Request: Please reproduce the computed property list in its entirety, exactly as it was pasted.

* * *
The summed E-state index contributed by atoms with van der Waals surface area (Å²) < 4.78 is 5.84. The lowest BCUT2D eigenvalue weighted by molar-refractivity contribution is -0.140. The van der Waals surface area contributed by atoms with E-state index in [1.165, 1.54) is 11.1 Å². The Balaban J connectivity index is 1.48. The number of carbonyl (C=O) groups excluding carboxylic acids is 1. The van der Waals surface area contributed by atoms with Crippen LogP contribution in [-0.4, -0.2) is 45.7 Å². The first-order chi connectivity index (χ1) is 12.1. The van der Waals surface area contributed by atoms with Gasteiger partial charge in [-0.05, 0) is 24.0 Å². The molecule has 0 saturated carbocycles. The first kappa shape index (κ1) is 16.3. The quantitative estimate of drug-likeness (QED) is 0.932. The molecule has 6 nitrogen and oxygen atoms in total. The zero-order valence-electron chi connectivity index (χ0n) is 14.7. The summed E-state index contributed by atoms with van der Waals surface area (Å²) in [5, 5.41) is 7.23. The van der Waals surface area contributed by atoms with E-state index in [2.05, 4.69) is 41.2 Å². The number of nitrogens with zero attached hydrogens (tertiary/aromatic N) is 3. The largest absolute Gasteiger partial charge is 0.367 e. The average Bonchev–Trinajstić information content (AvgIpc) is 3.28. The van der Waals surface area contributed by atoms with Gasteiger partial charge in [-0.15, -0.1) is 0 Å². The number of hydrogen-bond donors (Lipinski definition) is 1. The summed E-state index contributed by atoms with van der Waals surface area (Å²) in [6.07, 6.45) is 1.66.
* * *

The summed E-state index contributed by atoms with van der Waals surface area (Å²) < 4.78 is 5.84. The lowest BCUT2D eigenvalue weighted by molar-refractivity contribution is -0.140. The van der Waals surface area contributed by atoms with E-state index in [1.165, 1.54) is 11.1 Å². The Balaban J connectivity index is 1.48. The number of carbonyl (C=O) groups excluding carboxylic acids is 1. The van der Waals surface area contributed by atoms with Crippen LogP contribution in [-0.4, -0.2) is 45.7 Å². The first-order chi connectivity index (χ1) is 12.1. The van der Waals surface area contributed by atoms with Gasteiger partial charge in [-0.05, 0) is 24.0 Å². The molecule has 0 saturated carbocycles. The first kappa shape index (κ1) is 16.3. The quantitative estimate of drug-likeness (QED) is 0.932. The molecule has 6 nitrogen and oxygen atoms in total. The zero-order valence-electron chi connectivity index (χ0n) is 14.7. The summed E-state index contributed by atoms with van der Waals surface area (Å²) in [5, 5.41) is 7.23. The van der Waals surface area contributed by atoms with E-state index in [2.05, 4.69) is 41.2 Å². The number of nitrogens with zero attached hydrogens (tertiary/aromatic N) is 3. The largest absolute Gasteiger partial charge is 0.367 e. The average Bonchev–Trinajstić information content (AvgIpc) is 3.28. The van der Waals surface area contributed by atoms with Gasteiger partial charge in [-0.15, -0.1) is 0 Å². The number of hydrogen-bond donors (Lipinski definition) is 1. The summed E-state index contributed by atoms with van der Waals surface area (Å²) in [6.07, 6.45) is 1.66.